Rigdon: Proposed bill would protect high school journalists

Jared Rigdon, Editor-In-Chief

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Plainfield High School felt the cold, restricting feelings of its shackles not too long ago. Many other high schools have seen it happen too. They’ve felt the censorship of articles attempting to bring the truth to the public. The school board, the principal or the superintendent puts their foot down. “You can’t publish that” or “That will make us look bad.”
The idea of protecting student rights started federally back in the 1960s with the Tinker v. Des Moines federal court case, and that decision has continued to play a role in the freedom student journalists have to this day. Then some 30 years ago, Hazelwood v. Kuhlmeier doomed high school journalism. That case let the administration gain more control and have the ability to prior review and prior restraint. That with the fear, a fear to publish content that can often be beneficial and needs to be talked about, has led organizations such as Indiana’s High School Press Association to move swiftly to enact a ‘New Voices’ bill, a bill that would give student journalists more protection. If students are to continue to inform and inspire with published works in magazines, newspapers, yearbooks and other platforms, this bill needs to be reconsidered even after getting turned down by majority of the chamber.
Other states have already come to their senses and passed the bill through their chambers in the state house. States like North Dakota and Rhode Island have garnered enough attention to the issue to pass this bill and perhaps it’s because their lawmakers understand the effect that student journalists play on this world. Rhode Island passed their bill in July of 2017 becoming the 13th state to do so. However in Indiana, some senators get the feeling that empowering students would be detrimental to the powers be. Sen. Wendy McNamara of Evansville, IN was cited in an IndyStar article saying, “We’re dealing with some immaturity in our youngins. One story, one misstep can create a firestorm on social media.” A senator refers to kids as ‘youngins’ and doesn’t believe that administrators have enough power in the schools.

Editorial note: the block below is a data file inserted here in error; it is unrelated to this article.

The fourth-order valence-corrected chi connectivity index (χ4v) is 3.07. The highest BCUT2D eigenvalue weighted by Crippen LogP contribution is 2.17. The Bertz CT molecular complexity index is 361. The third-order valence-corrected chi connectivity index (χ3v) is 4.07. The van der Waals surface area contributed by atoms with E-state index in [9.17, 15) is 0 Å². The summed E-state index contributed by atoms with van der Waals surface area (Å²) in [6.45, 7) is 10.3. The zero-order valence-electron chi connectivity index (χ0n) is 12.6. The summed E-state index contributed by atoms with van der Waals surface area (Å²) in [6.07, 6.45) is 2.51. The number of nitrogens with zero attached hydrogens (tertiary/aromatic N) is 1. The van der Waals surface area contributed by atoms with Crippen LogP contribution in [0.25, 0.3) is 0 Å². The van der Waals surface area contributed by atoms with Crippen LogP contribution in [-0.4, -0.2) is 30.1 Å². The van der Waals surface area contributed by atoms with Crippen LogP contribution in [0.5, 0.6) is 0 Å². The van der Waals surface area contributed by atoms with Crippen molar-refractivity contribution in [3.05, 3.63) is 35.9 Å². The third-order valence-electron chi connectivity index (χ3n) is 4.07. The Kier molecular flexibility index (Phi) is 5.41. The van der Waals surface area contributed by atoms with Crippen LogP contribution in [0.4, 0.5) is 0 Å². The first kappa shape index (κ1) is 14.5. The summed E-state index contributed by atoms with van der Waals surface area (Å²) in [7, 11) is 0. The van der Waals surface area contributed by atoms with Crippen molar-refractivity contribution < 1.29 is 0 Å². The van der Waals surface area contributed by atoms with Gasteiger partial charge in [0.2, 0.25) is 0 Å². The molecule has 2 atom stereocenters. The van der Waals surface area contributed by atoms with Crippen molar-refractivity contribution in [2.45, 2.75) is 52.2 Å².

Remember that case in Pittsburg, Kansas where a team of high school journalists uncovered the lies of their school board revolving their soon to be principal? Their work refuting the legitimacy of her college degrees led to the immediate removal of their principal hire who lacked credentials. Think about that. A school board was ready to hire a principal who didn’t even have legitimate credentials to be a high school principal.The work of high school journalists uncovers the truth that doesn’t want to be told. That candidate knew she shouldn’t have been hired and Thanks to the work of those student journalists, so did their school corporation.
This bill isn’t just to protect student journalists. Although some schools have administration that work with them, there are schools out there that have little protection. We need to work with administration because as the past shows, this would help everyone. A Mooresville, IN student newspaper article roughly 10 years ago about a then-recent lifeline law helped save the life of a student. Even though school administrators feared the article covering the lifeline law would promote underage drinking, the newspaper still ran the story. A week later, a student passed out at a party only to be rushed to the hospital by friends knowing they wouldn’t get busted for drinking. That saved his life. Think about that. Someone is alive today because an article published by students informed the student body of something prevalent. If that doesn’t get published, that high schooler dies. The profound impact of student journalists stretches far beyond the pages of each monthly issue. Student journalists serve to protect and inform, and it’s about time that
service and protection is reciprocated.

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